Howard Schultz, CEO of Starbucks, took out a full page ad in last Sunday’s New York Times to make a plea for action on the economy and for an end to partisan bickering. Using his cultural capital as the head of one of America’s most popular companies, he is organizing a nationwide town hall meeting Tuesday night. The event, hosted by the non-partisan group No Labels, was billed by Schultz as an opportunity for concerned citizens to speak out and persuade politicians in Washington to abandon hyper-partisan tactics and sincerely work together for the good of the country. Schultz has published several ads recently in newspapers voicing his dismay at the lack of progress being made in Congress and inviting Americans across the country to call into the meeting via teleconference. This comes on the heels of Schultz’s push last month to get other CEOs to hold back contributions to politicians until lawmakers agree on a compromise which effectively addresses the economic problems the country faces. With the backing of AOL’s Tim Armstrong, J Crew’s Millard Dextrer, JC Penney’s Myron Ullman and over 100 other businesses, it appears that Schultz’s philosophy and movement resonate not just with the average voter, but with economic leaders as well. What do you think of the Schultz plan for overcoming partisanship? Is it bold to ask wealthy business leaders to hold back political contributions or is it an unrealistic request doomed to failure? Do you think this kind of movement can change the political climate? Is this grass roots or astro turf?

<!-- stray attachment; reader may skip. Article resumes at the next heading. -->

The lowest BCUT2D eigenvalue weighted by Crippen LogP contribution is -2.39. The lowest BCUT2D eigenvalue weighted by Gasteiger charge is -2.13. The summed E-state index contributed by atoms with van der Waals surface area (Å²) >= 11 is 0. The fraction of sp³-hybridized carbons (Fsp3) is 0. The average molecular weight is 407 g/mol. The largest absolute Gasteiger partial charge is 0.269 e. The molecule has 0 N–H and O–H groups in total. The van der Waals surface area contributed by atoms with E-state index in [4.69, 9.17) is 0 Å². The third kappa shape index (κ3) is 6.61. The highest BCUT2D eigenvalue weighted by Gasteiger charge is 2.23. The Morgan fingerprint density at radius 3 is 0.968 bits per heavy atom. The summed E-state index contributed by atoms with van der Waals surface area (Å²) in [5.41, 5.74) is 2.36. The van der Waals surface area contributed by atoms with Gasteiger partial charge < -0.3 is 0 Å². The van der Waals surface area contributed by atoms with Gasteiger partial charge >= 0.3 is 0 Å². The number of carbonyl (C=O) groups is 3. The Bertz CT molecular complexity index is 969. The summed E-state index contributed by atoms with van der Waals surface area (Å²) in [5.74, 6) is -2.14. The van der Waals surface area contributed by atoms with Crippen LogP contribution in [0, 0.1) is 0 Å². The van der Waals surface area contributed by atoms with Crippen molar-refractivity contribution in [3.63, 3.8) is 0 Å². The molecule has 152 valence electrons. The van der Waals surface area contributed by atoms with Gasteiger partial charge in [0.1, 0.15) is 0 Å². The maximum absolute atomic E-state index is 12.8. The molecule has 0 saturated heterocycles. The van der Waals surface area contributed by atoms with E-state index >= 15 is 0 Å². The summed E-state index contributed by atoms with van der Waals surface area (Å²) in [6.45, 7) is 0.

The father of Kelly Thomas held a press conference this morning to reveal how and why his son died a few days after a police beating in Fullerton. Frustrated by the Orange County District Attorney’s pace in determining the cause of death, Thomas wants to reveal through computer-generated animation a detailed version of the cause of Kelly Thomas’ death. Earlier this week, the D.A. Tony Rackauckas said that his office was more than halfway finished with its investigation into Thomas’s death. But their office is still missing key pieces of evidence, including the cause of death and toxicology reports, which the Orange County Coroner’s office has yet to conclude. Kelly Thomas’ medical records from the hospital where he died show doctors found head trauma to be cause of death. They also believed the taser gun, which officers used repeatedly to shock Thomas, was directed at his heart, according to one of his lawyers, Garo Mardirossian. But since the Orange County coroner’s office has yet to report the official cause of death, an official conclusion can not be made yet. So how did Kelly Thomas die? Did the police use a necessary amount of force against him? Or was it too excessive? Why has the coroner’s office not released the official cause of Thomas’ death?